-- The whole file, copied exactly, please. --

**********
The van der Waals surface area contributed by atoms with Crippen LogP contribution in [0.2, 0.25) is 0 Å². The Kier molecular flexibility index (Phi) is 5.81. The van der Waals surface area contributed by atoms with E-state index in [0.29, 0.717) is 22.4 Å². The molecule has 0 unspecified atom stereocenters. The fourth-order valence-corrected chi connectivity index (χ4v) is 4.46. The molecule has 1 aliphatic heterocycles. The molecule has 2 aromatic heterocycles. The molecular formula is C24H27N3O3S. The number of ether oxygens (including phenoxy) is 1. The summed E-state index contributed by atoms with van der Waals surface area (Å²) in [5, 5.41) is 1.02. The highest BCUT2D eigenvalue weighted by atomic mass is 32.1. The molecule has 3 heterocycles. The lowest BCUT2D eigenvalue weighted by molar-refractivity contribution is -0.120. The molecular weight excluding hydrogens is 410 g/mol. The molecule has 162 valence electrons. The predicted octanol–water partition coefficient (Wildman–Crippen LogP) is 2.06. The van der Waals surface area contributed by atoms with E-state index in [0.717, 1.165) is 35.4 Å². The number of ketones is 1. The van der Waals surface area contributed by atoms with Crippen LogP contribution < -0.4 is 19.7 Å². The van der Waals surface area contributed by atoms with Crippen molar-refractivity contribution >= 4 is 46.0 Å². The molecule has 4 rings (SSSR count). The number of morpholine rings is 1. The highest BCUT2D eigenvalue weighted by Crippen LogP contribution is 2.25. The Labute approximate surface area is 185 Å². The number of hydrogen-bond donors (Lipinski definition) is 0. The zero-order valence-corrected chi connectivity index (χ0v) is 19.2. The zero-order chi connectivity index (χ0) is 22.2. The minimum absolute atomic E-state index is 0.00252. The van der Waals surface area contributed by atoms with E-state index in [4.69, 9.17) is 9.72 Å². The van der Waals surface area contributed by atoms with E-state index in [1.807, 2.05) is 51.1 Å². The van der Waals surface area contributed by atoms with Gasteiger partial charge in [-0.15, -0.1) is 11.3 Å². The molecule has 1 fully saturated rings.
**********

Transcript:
The van der Waals surface area contributed by atoms with Crippen LogP contribution in [0.2, 0.25) is 0 Å². The Kier molecular flexibility index (Phi) is 5.81. The van der Waals surface area contributed by atoms with E-state index in [0.29, 0.717) is 22.4 Å². The molecule has 0 unspecified atom stereocenters. The fourth-order valence-corrected chi connectivity index (χ4v) is 4.46. The molecule has 1 aliphatic heterocycles. The molecule has 2 aromatic heterocycles. The molecular formula is C24H27N3O3S. The number of ether oxygens (including phenoxy) is 1. The summed E-state index contributed by atoms with van der Waals surface area (Å²) in [5, 5.41) is 1.02. The highest BCUT2D eigenvalue weighted by atomic mass is 32.1. The molecule has 3 heterocycles. The lowest BCUT2D eigenvalue weighted by molar-refractivity contribution is -0.120. The molecular weight excluding hydrogens is 410 g/mol. The molecule has 162 valence electrons. The predicted octanol–water partition coefficient (Wildman–Crippen LogP) is 2.06. The van der Waals surface area contributed by atoms with E-state index in [0.717, 1.165) is 35.4 Å². The number of ketones is 1. The van der Waals surface area contributed by atoms with Crippen LogP contribution < -0.4 is 19.7 Å². The van der Waals surface area contributed by atoms with Crippen molar-refractivity contribution >= 4 is 46.0 Å². The molecule has 4 rings (SSSR count). The number of morpholine rings is 1. The highest BCUT2D eigenvalue weighted by Crippen LogP contribution is 2.25. The Labute approximate surface area is 185 Å². The number of hydrogen-bond donors (Lipinski definition) is 0. The zero-order valence-corrected chi connectivity index (χ0v) is 19.2. The zero-order chi connectivity index (χ0) is 22.2. The minimum absolute atomic E-state index is 0.00252. The van der Waals surface area contributed by atoms with E-state index in [4.69, 9.17) is 9.72 Å². The van der Waals surface area contributed by atoms with E-state index in [1.807, 2.05) is 51.1 Å². The van der Waals surface area contributed by atoms with Gasteiger partial charge in [-0.15, -0.1) is 11.3 Å². The molecule has 1 fully saturated rings.